The way in which academic engineering research is financed is changing at an unprecedented rate. So, too, are public expectations for the outcomes of such research. One can relate these changes to the overlap of two unrelated occurrences: the end of the Cold War—expected to cause a drop in support for defense-related research in universities and an immediate loss of appetite for highly trained engineers in the defense industry; and a realization in corporate America, over a more extended time period, that many major U.S. producers of technological products were not competitive in a global economy. Both of these factors have affected greatly the nation's economy. Nowhere are these effects taken more seriously than in the advanced education of engineers and scientists, and not without good reason. For example, while senior officials at the Department of Defense (DOD) have declared their intention to maintain DOD support for university basic research in spite of large reductions in the overall defense budget (Adams, this volume), the U.S. House of Representatives cut almost $1 billion in DOD funds for university research in its version of the 1995 appropriations bill. Fortunately, most of this money was restored by House-Senate conference committee.
Because research universities are neither listed on stock exchanges nor subjected to the scrutiny of financial analysts, the general public and policymakers have been largely unaware of the shock wave of apprehension currently traveling through academia. Although the full impact of these changes has not yet been felt, there are some significant indicators of problems. For instance, while the award of masters and Ph.D. degrees to U.S. citizens has
been increasing, the annual number of U.S. undergraduate engineering graduates has dropped by 15 percent since its peak in 1985.
The anticipated shift away from the support of academic research is by no means limited to engineering; it extends to many fields of scientific research. However, academic engineering differs from academic science both in its intrinsic ties to socioeconomic goals and in the mechanisms and time scales by which it can respond to changes in these goals. Indeed, most engineering research is closer to application in both time and concept. The changes in attitude and policy toward academic engineering research provide an opportunity for those involved in the enterprise to reinvent its mission and reevaluate its activities. In this report, the committee takes these external changes as givens and suggests ways in which the products of academic engineering research and education can be designed to be consistent with the long-term health of the nation. The report makes several recommendations to ensure there is sufficient appropriately trained technical talent to meet national social and economic goals, to maintain a position of U.S. leadership in the global economy, and to preserve and enhance the nation's engineering knowledge base:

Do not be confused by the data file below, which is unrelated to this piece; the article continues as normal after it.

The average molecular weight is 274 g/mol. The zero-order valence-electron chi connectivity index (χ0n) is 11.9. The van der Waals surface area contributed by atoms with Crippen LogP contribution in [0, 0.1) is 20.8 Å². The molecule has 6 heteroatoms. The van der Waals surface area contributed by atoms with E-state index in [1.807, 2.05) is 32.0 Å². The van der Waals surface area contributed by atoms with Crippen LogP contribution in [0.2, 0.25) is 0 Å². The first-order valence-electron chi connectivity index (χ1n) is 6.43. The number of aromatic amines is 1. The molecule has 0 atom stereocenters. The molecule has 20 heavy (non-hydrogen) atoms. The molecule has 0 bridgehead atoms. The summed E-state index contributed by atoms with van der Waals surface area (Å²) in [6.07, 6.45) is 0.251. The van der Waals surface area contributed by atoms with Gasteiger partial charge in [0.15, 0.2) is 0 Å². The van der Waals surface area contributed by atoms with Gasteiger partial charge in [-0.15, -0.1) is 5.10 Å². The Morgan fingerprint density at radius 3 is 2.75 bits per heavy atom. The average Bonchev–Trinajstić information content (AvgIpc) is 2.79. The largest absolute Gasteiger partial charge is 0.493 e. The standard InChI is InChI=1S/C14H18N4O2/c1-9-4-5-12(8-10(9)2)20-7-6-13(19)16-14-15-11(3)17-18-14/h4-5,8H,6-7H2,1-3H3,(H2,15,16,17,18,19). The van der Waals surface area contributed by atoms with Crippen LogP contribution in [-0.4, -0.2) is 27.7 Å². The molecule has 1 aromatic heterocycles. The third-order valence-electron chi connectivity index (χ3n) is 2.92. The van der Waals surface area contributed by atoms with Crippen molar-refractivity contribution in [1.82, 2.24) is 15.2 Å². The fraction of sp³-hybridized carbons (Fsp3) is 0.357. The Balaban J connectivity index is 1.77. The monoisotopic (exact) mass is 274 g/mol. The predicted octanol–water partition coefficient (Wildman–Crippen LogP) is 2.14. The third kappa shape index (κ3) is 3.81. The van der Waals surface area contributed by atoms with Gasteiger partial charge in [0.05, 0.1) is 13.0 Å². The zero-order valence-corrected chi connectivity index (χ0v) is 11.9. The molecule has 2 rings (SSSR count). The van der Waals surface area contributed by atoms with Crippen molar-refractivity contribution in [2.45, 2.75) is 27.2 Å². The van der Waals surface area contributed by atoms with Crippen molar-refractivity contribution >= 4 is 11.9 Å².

Some important stakeholders, including industry and government, have abandoned or reduced their stewardship of fundamental engineering research. Others appear to be retreating from their long-term commitments to the continuing viability of academic research. This could put at risk the nation's primary means for attracting talented minds to professional careers at the leading edge of technology development. The result may be a failure to maintain the knowledge base on which technological supremacy rests. Neither can be allowed to happen if the United States is to retain its technological competitiveness.
There is an intimate relationship between academic engineering research, the quality of engineering graduate education, the nation's industrial infrastructure, and economic growth. Therefore, it is critical that universities examine their processes for producing Ph.D.'s. Academic institutions need to determine whether the research portfolio and related instructional practices of engineering faculty are contributing adequately to the education of graduate students. Specifically, do these students have the skills, knowledge, and, most important, the orientation to be of direct value to potential employers in both the near and the long term?
In view of the economic value of close, effective university-industry research relationships for both education and development of the nation's engineering knowledge base, it is critical that universities and companies commit themselves to bold new efforts at collaboration. Under the leadership of the National Science Foundation (NSF), Engineering Research Centers have stimulated the development of government-industry research link-